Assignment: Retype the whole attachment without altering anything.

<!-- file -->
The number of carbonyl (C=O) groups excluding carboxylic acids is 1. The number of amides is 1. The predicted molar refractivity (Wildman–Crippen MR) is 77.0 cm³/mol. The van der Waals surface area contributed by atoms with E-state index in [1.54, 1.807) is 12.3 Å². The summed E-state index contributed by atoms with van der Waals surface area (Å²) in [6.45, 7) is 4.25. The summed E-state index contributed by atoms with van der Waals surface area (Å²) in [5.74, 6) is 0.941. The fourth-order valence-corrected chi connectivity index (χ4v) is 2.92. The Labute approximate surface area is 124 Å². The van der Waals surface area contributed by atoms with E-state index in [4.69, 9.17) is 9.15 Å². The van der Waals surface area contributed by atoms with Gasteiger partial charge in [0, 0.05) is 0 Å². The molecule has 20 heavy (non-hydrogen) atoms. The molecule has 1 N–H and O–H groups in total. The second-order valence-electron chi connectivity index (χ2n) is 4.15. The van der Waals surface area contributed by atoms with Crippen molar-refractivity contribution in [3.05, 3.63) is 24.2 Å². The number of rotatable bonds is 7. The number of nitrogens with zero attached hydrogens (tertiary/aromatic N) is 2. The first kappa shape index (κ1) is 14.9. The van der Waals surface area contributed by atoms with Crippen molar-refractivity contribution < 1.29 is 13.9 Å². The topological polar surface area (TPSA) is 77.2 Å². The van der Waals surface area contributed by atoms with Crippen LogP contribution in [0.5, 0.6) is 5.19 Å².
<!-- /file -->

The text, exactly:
The number of carbonyl (C=O) groups excluding carboxylic acids is 1. The number of amides is 1. The predicted molar refractivity (Wildman–Crippen MR) is 77.0 cm³/mol. The van der Waals surface area contributed by atoms with E-state index in [1.54, 1.807) is 12.3 Å². The summed E-state index contributed by atoms with van der Waals surface area (Å²) in [6.45, 7) is 4.25. The summed E-state index contributed by atoms with van der Waals surface area (Å²) in [5.74, 6) is 0.941. The fourth-order valence-corrected chi connectivity index (χ4v) is 2.92. The Labute approximate surface area is 124 Å². The van der Waals surface area contributed by atoms with E-state index in [4.69, 9.17) is 9.15 Å². The van der Waals surface area contributed by atoms with Gasteiger partial charge in [0, 0.05) is 0 Å². The molecule has 20 heavy (non-hydrogen) atoms. The molecule has 1 N–H and O–H groups in total. The second-order valence-electron chi connectivity index (χ2n) is 4.15. The van der Waals surface area contributed by atoms with Crippen molar-refractivity contribution in [3.05, 3.63) is 24.2 Å². The number of rotatable bonds is 7. The number of nitrogens with zero attached hydrogens (tertiary/aromatic N) is 2. The first kappa shape index (κ1) is 14.9. The van der Waals surface area contributed by atoms with Crippen molar-refractivity contribution < 1.29 is 13.9 Å². The topological polar surface area (TPSA) is 77.2 Å². The van der Waals surface area contributed by atoms with Crippen LogP contribution in [0.5, 0.6) is 5.19 Å².